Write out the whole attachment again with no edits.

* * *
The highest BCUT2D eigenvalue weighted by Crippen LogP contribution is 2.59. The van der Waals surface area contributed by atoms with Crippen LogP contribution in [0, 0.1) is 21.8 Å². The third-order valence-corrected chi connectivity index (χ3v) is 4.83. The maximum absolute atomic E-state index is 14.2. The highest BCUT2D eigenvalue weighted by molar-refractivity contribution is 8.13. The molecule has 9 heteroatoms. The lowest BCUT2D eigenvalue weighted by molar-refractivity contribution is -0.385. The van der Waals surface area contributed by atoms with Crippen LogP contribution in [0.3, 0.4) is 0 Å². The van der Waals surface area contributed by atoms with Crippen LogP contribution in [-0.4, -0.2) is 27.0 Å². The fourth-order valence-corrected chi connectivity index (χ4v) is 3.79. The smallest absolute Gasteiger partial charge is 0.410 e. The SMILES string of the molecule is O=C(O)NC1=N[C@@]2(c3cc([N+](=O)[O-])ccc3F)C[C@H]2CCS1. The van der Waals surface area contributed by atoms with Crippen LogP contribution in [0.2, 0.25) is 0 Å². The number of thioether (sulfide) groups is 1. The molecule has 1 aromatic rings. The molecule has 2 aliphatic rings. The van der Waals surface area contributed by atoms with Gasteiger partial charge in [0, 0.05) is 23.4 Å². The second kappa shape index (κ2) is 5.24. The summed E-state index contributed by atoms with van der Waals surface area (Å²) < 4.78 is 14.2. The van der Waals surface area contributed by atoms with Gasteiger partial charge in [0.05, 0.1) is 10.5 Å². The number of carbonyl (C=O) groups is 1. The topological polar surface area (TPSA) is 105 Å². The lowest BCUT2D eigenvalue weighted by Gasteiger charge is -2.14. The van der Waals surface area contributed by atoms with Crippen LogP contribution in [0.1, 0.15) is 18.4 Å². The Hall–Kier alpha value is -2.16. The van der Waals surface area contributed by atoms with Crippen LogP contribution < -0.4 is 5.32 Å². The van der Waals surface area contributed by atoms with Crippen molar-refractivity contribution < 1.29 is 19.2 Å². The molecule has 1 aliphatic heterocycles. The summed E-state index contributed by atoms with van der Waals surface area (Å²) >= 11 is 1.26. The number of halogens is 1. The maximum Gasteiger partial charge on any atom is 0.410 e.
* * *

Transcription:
The highest BCUT2D eigenvalue weighted by Crippen LogP contribution is 2.59. The van der Waals surface area contributed by atoms with Crippen LogP contribution in [0, 0.1) is 21.8 Å². The third-order valence-corrected chi connectivity index (χ3v) is 4.83. The maximum absolute atomic E-state index is 14.2. The highest BCUT2D eigenvalue weighted by molar-refractivity contribution is 8.13. The molecule has 9 heteroatoms. The lowest BCUT2D eigenvalue weighted by molar-refractivity contribution is -0.385. The van der Waals surface area contributed by atoms with Crippen LogP contribution in [0.3, 0.4) is 0 Å². The van der Waals surface area contributed by atoms with Crippen LogP contribution in [-0.4, -0.2) is 27.0 Å². The fourth-order valence-corrected chi connectivity index (χ4v) is 3.79. The smallest absolute Gasteiger partial charge is 0.410 e. The SMILES string of the molecule is O=C(O)NC1=N[C@@]2(c3cc([N+](=O)[O-])ccc3F)C[C@H]2CCS1. The van der Waals surface area contributed by atoms with Crippen LogP contribution in [0.2, 0.25) is 0 Å². The number of thioether (sulfide) groups is 1. The molecule has 1 aromatic rings. The molecule has 2 aliphatic rings. The van der Waals surface area contributed by atoms with Gasteiger partial charge in [0, 0.05) is 23.4 Å². The second kappa shape index (κ2) is 5.24. The summed E-state index contributed by atoms with van der Waals surface area (Å²) < 4.78 is 14.2. The van der Waals surface area contributed by atoms with Gasteiger partial charge in [0.05, 0.1) is 10.5 Å². The number of carbonyl (C=O) groups is 1. The topological polar surface area (TPSA) is 105 Å². The lowest BCUT2D eigenvalue weighted by Gasteiger charge is -2.14. The van der Waals surface area contributed by atoms with Crippen LogP contribution in [0.1, 0.15) is 18.4 Å². The Hall–Kier alpha value is -2.16. The van der Waals surface area contributed by atoms with Crippen LogP contribution < -0.4 is 5.32 Å². The van der Waals surface area contributed by atoms with Crippen molar-refractivity contribution < 1.29 is 19.2 Å². The molecule has 1 aliphatic heterocycles. The summed E-state index contributed by atoms with van der Waals surface area (Å²) >= 11 is 1.26. The number of halogens is 1. The maximum Gasteiger partial charge on any atom is 0.410 e.